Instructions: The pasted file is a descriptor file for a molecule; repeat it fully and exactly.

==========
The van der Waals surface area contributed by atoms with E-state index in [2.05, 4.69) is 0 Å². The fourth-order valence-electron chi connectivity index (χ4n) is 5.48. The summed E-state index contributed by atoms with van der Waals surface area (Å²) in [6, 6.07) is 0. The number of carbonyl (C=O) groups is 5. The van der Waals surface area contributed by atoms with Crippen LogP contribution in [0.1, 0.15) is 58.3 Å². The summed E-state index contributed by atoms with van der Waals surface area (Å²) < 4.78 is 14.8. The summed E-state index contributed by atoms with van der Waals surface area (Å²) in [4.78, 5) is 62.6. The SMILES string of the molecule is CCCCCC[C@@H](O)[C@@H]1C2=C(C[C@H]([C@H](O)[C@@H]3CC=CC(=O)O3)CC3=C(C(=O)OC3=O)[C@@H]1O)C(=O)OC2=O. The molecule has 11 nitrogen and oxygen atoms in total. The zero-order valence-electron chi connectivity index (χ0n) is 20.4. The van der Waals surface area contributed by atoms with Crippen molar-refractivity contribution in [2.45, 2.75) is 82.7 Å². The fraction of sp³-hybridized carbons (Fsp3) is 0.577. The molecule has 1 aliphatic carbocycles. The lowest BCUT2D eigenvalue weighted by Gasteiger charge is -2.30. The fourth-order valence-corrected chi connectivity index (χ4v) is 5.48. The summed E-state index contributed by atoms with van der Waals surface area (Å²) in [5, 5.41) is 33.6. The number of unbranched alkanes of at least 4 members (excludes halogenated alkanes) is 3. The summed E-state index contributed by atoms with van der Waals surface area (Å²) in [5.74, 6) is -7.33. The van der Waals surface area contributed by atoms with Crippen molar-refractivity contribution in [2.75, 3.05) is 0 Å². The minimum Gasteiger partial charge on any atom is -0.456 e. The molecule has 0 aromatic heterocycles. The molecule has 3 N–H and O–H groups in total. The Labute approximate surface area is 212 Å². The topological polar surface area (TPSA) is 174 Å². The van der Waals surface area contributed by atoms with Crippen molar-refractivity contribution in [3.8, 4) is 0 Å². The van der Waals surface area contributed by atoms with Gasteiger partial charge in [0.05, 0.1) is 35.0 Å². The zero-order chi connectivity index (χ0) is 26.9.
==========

The van der Waals surface area contributed by atoms with E-state index in [2.05, 4.69) is 0 Å². The fourth-order valence-electron chi connectivity index (χ4n) is 5.48. The summed E-state index contributed by atoms with van der Waals surface area (Å²) in [6, 6.07) is 0. The number of carbonyl (C=O) groups is 5. The van der Waals surface area contributed by atoms with Crippen LogP contribution in [0.1, 0.15) is 58.3 Å². The summed E-state index contributed by atoms with van der Waals surface area (Å²) < 4.78 is 14.8. The summed E-state index contributed by atoms with van der Waals surface area (Å²) in [4.78, 5) is 62.6. The SMILES string of the molecule is CCCCCC[C@@H](O)[C@@H]1C2=C(C[C@H]([C@H](O)[C@@H]3CC=CC(=O)O3)CC3=C(C(=O)OC3=O)[C@@H]1O)C(=O)OC2=O. The molecule has 11 nitrogen and oxygen atoms in total. The zero-order valence-electron chi connectivity index (χ0n) is 20.4. The van der Waals surface area contributed by atoms with Crippen molar-refractivity contribution in [2.45, 2.75) is 82.7 Å². The fraction of sp³-hybridized carbons (Fsp3) is 0.577. The molecule has 1 aliphatic carbocycles. The lowest BCUT2D eigenvalue weighted by Gasteiger charge is -2.30. The fourth-order valence-corrected chi connectivity index (χ4v) is 5.48. The summed E-state index contributed by atoms with van der Waals surface area (Å²) in [5, 5.41) is 33.6. The number of unbranched alkanes of at least 4 members (excludes halogenated alkanes) is 3. The summed E-state index contributed by atoms with van der Waals surface area (Å²) in [5.74, 6) is -7.33. The van der Waals surface area contributed by atoms with Crippen molar-refractivity contribution in [2.75, 3.05) is 0 Å². The minimum Gasteiger partial charge on any atom is -0.456 e. The molecule has 0 aromatic heterocycles. The molecule has 3 N–H and O–H groups in total. The Labute approximate surface area is 212 Å². The topological polar surface area (TPSA) is 174 Å². The van der Waals surface area contributed by atoms with Crippen molar-refractivity contribution in [3.8, 4) is 0 Å². The van der Waals surface area contributed by atoms with Gasteiger partial charge in [0.05, 0.1) is 35.0 Å². The zero-order chi connectivity index (χ0) is 26.9.